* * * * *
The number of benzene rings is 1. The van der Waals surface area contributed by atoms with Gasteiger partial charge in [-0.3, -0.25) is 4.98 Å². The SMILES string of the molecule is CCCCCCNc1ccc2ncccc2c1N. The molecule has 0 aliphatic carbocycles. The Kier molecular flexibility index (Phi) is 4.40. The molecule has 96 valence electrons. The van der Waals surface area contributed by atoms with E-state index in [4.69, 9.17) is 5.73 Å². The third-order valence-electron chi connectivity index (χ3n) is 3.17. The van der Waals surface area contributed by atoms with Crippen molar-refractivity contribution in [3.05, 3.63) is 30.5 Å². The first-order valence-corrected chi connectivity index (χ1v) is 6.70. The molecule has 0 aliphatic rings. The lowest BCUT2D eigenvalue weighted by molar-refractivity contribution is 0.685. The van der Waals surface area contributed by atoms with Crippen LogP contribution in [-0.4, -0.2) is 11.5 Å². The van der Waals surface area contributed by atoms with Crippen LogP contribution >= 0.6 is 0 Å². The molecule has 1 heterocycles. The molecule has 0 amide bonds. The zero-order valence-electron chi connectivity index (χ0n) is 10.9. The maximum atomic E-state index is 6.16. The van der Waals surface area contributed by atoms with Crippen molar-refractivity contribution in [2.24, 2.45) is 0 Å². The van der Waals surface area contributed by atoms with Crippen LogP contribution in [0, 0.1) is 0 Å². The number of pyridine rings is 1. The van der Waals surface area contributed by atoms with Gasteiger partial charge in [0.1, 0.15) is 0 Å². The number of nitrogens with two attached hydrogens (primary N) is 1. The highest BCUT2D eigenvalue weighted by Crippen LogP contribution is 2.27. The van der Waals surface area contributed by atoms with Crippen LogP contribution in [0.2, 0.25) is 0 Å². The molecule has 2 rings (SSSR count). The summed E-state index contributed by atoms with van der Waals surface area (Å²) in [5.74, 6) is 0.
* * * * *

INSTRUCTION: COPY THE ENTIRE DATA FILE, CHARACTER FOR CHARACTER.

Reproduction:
The number of benzene rings is 1. The van der Waals surface area contributed by atoms with Gasteiger partial charge in [-0.3, -0.25) is 4.98 Å². The SMILES string of the molecule is CCCCCCNc1ccc2ncccc2c1N. The molecule has 0 aliphatic carbocycles. The Kier molecular flexibility index (Phi) is 4.40. The molecule has 96 valence electrons. The van der Waals surface area contributed by atoms with E-state index in [4.69, 9.17) is 5.73 Å². The third-order valence-electron chi connectivity index (χ3n) is 3.17. The van der Waals surface area contributed by atoms with Crippen molar-refractivity contribution in [3.05, 3.63) is 30.5 Å². The first-order valence-corrected chi connectivity index (χ1v) is 6.70. The molecule has 0 aliphatic rings. The lowest BCUT2D eigenvalue weighted by molar-refractivity contribution is 0.685. The van der Waals surface area contributed by atoms with Crippen LogP contribution in [-0.4, -0.2) is 11.5 Å². The van der Waals surface area contributed by atoms with Crippen LogP contribution >= 0.6 is 0 Å². The molecule has 1 heterocycles. The molecule has 0 amide bonds. The zero-order valence-electron chi connectivity index (χ0n) is 10.9. The maximum atomic E-state index is 6.16. The van der Waals surface area contributed by atoms with Crippen molar-refractivity contribution in [2.24, 2.45) is 0 Å². The van der Waals surface area contributed by atoms with Crippen LogP contribution in [0, 0.1) is 0 Å². The number of pyridine rings is 1. The van der Waals surface area contributed by atoms with Gasteiger partial charge in [0.1, 0.15) is 0 Å². The number of nitrogens with two attached hydrogens (primary N) is 1. The highest BCUT2D eigenvalue weighted by Crippen LogP contribution is 2.27. The van der Waals surface area contributed by atoms with Crippen LogP contribution in [0.2, 0.25) is 0 Å². The molecule has 2 rings (SSSR count). The summed E-state index contributed by atoms with van der Waals surface area (Å²) in [5.74, 6) is 0.